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Lady Frances Campbell, tenth child and fifth daughter of the landed politician the 8th Duke of Argyll, married Eustace Balfour, architect and youngest brother of A.J. Balfour and nephew of Lord Salisbury, in 1879.  Frances’s father had been in every Liberal cabinet for two decades; her mother and grandmother had been important political hostesses – and she herself aspired to a life at the heart of politics.  Her early ambitions were frustrated, not only because Eustace was not interested in a political career but still more because of the way the political system changed in the wake of the Third Reform Act.  She adjusted to those changed circumstances first by promoting the career and acting as the “political wife” for her (then-unmarried) brother-in-law, later Chief Secretary for Ireland Gerald Balfour, but then by carving out a less dynastic and more individual political role.  Between 1885 and 1905 Frances Balfour helped to found a number of women’s philanthropic and cross-party organizations (the Women’s Liberal Unionist Association, Travelers’ Aid, Freedom of Labour Defense), but she also became the women’s movement’s most effective parliamentary lobbyist and Millicent Fawcett’s right hand in the constitutionalist women’s suffrage cause.  After 1906, suffrage would become a vibrant, popular and out-of-doors movement, but in the 1890s it relied on these more personal political connections.  This paper uses the figure of Frances Balfour, arguably the most effective woman politician of the late-Victorian period, to track how women’s political roles and the political system more broadly changed in these decades.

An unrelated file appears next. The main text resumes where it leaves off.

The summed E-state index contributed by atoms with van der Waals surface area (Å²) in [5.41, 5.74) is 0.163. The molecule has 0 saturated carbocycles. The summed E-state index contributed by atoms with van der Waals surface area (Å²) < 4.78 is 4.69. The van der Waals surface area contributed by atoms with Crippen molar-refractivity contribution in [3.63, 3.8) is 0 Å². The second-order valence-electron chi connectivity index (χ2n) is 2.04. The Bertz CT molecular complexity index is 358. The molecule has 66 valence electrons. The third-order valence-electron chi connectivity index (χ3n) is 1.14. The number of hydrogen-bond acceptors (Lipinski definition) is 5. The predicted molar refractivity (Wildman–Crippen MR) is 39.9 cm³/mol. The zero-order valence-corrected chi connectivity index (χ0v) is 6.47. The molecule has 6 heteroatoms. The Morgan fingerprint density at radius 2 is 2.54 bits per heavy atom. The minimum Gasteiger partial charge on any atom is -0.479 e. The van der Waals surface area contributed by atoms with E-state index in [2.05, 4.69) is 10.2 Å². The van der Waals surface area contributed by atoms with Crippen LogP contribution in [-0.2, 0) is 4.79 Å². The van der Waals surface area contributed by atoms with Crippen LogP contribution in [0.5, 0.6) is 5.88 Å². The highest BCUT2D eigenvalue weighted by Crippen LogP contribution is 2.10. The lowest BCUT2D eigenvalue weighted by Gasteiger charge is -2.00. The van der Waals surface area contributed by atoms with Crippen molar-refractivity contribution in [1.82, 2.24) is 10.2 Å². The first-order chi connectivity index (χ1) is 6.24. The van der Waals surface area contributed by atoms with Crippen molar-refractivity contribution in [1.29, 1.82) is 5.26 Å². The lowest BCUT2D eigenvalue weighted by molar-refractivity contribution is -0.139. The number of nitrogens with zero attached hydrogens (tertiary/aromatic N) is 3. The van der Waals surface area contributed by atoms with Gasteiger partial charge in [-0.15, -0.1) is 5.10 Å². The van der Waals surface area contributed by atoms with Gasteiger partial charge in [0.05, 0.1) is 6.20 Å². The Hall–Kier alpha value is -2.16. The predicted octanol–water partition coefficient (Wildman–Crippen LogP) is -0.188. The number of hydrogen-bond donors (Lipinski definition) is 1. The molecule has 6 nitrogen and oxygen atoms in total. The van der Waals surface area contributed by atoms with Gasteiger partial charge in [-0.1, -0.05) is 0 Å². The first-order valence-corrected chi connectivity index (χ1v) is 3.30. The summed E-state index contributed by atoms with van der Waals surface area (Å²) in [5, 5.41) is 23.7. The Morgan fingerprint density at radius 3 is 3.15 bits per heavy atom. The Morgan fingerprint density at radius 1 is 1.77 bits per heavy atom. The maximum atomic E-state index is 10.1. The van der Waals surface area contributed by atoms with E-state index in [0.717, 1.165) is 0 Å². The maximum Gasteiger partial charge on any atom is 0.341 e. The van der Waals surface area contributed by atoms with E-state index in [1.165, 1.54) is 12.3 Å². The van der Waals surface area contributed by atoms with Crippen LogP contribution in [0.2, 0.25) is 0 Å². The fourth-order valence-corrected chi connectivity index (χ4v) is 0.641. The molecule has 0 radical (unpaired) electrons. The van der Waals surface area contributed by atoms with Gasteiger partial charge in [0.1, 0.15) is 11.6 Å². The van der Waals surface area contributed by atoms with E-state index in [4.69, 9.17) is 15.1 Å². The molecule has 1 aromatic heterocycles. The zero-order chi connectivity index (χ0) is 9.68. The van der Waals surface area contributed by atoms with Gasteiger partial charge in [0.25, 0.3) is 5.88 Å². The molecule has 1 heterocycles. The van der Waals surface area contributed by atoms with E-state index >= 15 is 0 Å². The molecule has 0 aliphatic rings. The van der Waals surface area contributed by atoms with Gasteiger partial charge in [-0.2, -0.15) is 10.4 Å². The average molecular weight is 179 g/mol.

Susan Pedersen is Morris Professor of British History at Columbia University, where she teaches British and international history.  She is the author of Family, Dependence, and the Origins of the Welfare State:  Britain and France, 1914-1945 (1993), Eleanor Rathbone and the Politics of Conscience (2004), and The Guardians:  The League of Nations and the Crisis of Empire (2015), which was awarded the 2015 Cundill Prize for Historical Literature. She is currently writing a book about marriage and politics in the Balfour family.  She is a regular contributor to the London Review of Books.


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